Muscat Baron, Y.
MD FRCOG, FRCPI, PhD Consultant Obstetrician and Gynaecologist
Department of Obstetrics and Gynaecology, Mater Dei Hospital, University of Malta, Malta.

Height and Weight Norms and Somatotypical Height-Weight Classification for 20-70-Year- Old Estonian Women

Published in Human Evolution – Vol. 31 – n.4 – 2016

DOI: 10.14673/HE201641023
KEY WORDS: Estonian women’s (aged 20-70) height and weight norms, somatotypical height and weight classification.


The aim of the current study was to present height and weight norms of adult Estonian women (aged 20-70 years, n=4587) and to show the possibilities of somatotyping these data by means of a height-weight classification.
With the assistance of 50 family physicians, data on the age, height and weight of 4587 unidentified women aged 20-70 years were collected by random choice from four regions represent-ing the whole of Estonia. This article presents the minimum and maximum values of height and weight, their arithmetic means and standard deviations for all years of age from 20 to 70. On the basis of means and standard deviations, the limits of women’s height were calculated separately for each year of age in a five-class classification of height and weight. This clas-sification, devised by the Centre for Physical Anthropology at the University of Tartu, contained three classes of concordant height and weight (1 – small height, small weight; 2 – medium height, medium weight; 3 – large weight, large height). The remaining two classes represented types of discordant height and weight (4 – pycnomorphs – large weight, small height; 5 – leptomorphs – small weight, large height). Exceptionally, for the purposes of the current study, the classes of pycnomorphs and leptomorphs were additionally divided into subclasses I, II and III.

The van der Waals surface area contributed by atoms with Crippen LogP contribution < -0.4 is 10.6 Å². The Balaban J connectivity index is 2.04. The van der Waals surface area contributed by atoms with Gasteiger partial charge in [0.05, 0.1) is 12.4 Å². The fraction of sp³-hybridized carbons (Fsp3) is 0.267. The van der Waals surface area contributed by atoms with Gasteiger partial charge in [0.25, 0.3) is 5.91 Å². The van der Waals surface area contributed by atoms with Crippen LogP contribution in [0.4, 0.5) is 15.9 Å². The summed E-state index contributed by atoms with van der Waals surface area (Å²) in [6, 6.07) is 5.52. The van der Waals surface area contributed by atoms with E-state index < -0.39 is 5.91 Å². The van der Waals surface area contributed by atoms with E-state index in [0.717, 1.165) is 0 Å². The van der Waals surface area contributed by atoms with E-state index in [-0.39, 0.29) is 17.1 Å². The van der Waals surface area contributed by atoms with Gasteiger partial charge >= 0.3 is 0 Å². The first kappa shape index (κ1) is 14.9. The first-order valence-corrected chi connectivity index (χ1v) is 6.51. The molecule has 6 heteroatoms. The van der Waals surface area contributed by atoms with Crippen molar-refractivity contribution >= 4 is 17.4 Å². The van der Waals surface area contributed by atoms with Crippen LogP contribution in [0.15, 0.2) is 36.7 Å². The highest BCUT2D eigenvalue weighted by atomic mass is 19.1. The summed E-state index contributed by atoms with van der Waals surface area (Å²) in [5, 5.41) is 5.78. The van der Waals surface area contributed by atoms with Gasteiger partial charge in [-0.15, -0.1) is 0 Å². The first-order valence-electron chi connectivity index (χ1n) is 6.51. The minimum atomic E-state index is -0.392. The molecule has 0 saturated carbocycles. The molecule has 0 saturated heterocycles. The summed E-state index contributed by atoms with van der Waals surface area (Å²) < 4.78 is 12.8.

Large-scale anthropometric measurements conducted by the Centre showed systemic differences between the classes in all length, breadth and depth measurements, circumferences and body proportions. Based on that, we are of the opinion that such a classification can also be used to systematize data on different years of age.
The introduction of such a classification would facilitate the analysis of problems of medicine and health care.

Kaarma, H.
Saluste, L.
Lintsi, M.
Kasmel, J.
Veldre, G.
Tiit, E.-M.
Stamm, R.
Toomsalu, M.
Arend, A.
Centre for Physical Anthropology, Institute of Anatomy,
University of Tartu,
Tartu, Estonia.

Cultural and Physical Characteristics of Near- Arid Savanna Chimpanzees in Mali

DOI: 10.14673/HE201641022
Published in Human Evolution – Vol. 31 – n.4 – 2016

KEY WORDS: West-African chimpanzee; near-arid savanna;  survival strategies; bipedalism; hominin evolution

The absence of encounters between researchers and chimpan-zees (Pan troglodytes verus) in Mali is primarily because of their scarcity and evasiveness, the result of being hunted, as well as the extreme climatic conditions. Here we present the first videotaped evidence of wild chimpanzees (possibly a fam-ily of three) in the near-arid cliff ranges of southwest Mali and describe some of their putative cultural attributes and survival strategies based on indirect observations. Regarding their sleep-ing sites, we identified rock shelters and cliff ledges, as well as a diversity of tree/brush bed-platforms of different heights, shapes, compositions and sizes. Most chimpanzee nests in these cliff ranges were found adjacent to walls and appeared to be re-used. Sticks and stones for extractive foraging were discovered at excavation sites, shattered logs atop large stone anvils, and turned-over rocks in brush fire zones. All of these finds were discovered in the vicinity of either chimpanzee hair/feces (in/under nests), foot/knuckle prints or food remnants. Moreover, we hypothesize that a shortage of resources has driven the evo-lution of a unique “bamboo culture” in these highly adaptive chimpanzees, manifested in the construction of complex bam-boo dome-shaped nest supports, as well as a navigation system containing stationary and mobile components. Furthermore, an unexpected mode of locomotion was observed in three endemic chimpanzees at the National Zoo of Mali, exhibiting a previ-ously thought to be uniquely hominin-type bipedal gait – an observation awaiting corroboration from the wild.